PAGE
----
Brandon Flowers is in his pants. Not trousers. Actual pants. Though, to be fair, they are rather sensible pants. Briefs, actually. But still, somehow, we’re shocked that he’s so freely, unselfconsciously, whipped off his trousers to change in the makeshift wardrobe area to our left. For while Brandon Flowers – frontman of The Killers – is a real-deal rockstar, he’s also rock’n’roll’s biggest enigma.
A Mormon, a father, a husband, a traditionalist, a pelvis-thruster. A man who clearly – without a drop or a puff as his giddy partner – regularly and carefully unpacks the contents of his brain. You sense him toying with the personal, the musical, the political, the spiritual; turning it between his palms, squinting for meaning.
When we speak in a North London studio, it’s only been a handful of weeks since The Killers played a surprise show at Glastonbury and a sold-out Hyde Park gig within days of each other to promote new record, Wonderful Wonderful. Flowers, 36, is still clearly reeling from the relief that floats in on the back of knowing: hey, you may have been gone five years (the band – he’s released solo records in the gap), but we still kind of like you. In fact, as you cast an eye at the rock’n’roll scene of 2017, we’d go so far as to say: hell, we need you, man.
The sexy side of rock’n’roll has been handed over to rap and hip-hop
The Big Issue: How do you think the music landscape has changed since the last Killers record?
Brandon Flowers: It’s changed a lot. I don’t really hear a home for a band that would have grown up on the same music that I grew up on. And that sucks, I guess. We’re so lucky. We got our foot in the door at the last second. I don’t know how a band like us would have the opportunity right now.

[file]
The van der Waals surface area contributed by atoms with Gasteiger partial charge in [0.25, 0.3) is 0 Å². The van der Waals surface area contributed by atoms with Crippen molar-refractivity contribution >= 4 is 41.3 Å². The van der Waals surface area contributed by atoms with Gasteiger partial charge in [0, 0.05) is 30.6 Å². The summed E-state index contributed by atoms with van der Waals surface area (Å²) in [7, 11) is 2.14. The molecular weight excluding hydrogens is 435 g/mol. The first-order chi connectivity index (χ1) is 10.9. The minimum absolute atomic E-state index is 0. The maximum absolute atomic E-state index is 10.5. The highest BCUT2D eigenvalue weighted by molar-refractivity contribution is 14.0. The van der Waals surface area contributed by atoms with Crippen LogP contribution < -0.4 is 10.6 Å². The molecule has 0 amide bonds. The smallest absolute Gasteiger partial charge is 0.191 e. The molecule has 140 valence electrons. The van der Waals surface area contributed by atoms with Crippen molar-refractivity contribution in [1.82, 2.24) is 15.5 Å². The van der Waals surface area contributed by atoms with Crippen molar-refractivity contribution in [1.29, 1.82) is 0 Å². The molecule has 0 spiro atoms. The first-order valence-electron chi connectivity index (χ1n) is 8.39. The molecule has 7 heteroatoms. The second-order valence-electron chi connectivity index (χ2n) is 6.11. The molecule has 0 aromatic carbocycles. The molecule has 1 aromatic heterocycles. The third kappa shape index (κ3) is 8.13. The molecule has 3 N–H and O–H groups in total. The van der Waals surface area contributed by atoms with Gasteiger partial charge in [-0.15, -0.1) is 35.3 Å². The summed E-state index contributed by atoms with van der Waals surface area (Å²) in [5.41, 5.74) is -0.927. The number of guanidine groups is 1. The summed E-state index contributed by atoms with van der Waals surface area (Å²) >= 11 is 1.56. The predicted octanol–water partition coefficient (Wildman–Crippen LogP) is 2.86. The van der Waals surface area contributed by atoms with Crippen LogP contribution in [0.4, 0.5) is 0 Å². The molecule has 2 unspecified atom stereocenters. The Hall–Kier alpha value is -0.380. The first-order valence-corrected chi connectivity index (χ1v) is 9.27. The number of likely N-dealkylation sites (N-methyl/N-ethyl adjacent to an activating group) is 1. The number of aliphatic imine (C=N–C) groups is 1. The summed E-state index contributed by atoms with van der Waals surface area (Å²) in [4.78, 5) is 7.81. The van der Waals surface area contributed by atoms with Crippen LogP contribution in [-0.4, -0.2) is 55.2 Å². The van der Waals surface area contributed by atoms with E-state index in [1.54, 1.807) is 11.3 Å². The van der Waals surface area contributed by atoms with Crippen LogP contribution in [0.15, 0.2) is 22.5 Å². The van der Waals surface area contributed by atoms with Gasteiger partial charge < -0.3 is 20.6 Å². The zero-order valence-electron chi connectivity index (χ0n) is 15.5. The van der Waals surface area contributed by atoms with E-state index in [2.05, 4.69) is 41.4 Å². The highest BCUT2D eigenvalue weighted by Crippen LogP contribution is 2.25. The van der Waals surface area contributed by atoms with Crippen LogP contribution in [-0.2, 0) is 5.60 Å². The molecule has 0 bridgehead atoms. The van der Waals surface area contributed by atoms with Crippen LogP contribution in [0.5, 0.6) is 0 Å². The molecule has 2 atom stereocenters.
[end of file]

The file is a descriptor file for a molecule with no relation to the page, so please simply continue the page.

What do you think about rock’n’roll in 2017?
Yeah [laughs]. It’s a tough one. It’s hard to answer it without sounding cynical. It’s in a bleak… [pauses, laughs]. It doesn’t look great. But I don’t know that that’s necessarily anybody’s fault but the bands’ either. Bands need to write better songs, you know. It’s undeniable, if you do it right.
Is it still alive? Or on life support?
It’s simmering, maybe. Or it’s dormant a little bit now, for sure. But someone’s just got to fan those embers. They’re always gonna be there.
Is rock’n’roll sexy any more?
The sexy side of rock’n’roll has been handed over to rap and hip-hop. And that seems more fruitful and fresh and forward-thinking than rock has been in a while.
So, what role do The Killers play in that in 2017?
We’re starting to understand our role and the traditions that came before us. So, we, to some degree, are flag-wavers and torch-bearers.
But regardless, you need people coming up behind you, right?
Yeah, we need more than us!
People talk about sexiness but then there’s the likes of Ed Sheeran, who’s a businessman. Do you respect that?
Sure. There used to be room for all this. The problem is that it doesn’t feel like there’s room for everyone any more. You’re either massive or you’re struggling. That’s frustrating. I don’t have the answers.
What’s the role of a frontman if you don’t have those bands coming through? Is it still a relevant thing?
Sure… I have to… [laughs].
It would be boring if we didn’t have people like me
Well, it would be bad if you said no…
Hopefully we’re not archaic in that sense. But there are traditions that work. I grew up loving frontmen. I was drawn towards what the singer was doing and what they were singing about and what shapes they were throwing. So, I think it’s really important. It would be boring if we didn’t have people like me [laughs].
Is there a craft to being a frontman? And how did you learn yours?
For me, it was about maybe the 10 people that were on my radar as frontmen and soaking them up and then funnelling them through the Las Vegas strip. And this is what you get!
Who are those people?
It started off with Morrissey. My brother used to bring home Morrissey Live in Dallas to watch. It was like a pinnacle of what a frontman is. And then, you learn, you take more in – David Bowie, Dave Gahan then Bruce Springsteen. And Elvis Presley later on. I tell people, I’m really just a glorified Elvis impersonator.
So, is it adopting a persona?
Yeah. I like the ritual of it and the excitement of getting ready for a gig. It’s part of my job now but I still get off on it.
Let’s talk about [album track] The Man, where you play different ‘types’ of man.
Well, we wanted to make a more mature record. And to put all the pieces of the puzzle together I had to go back and inhabit my 22-year-old self.
How was that?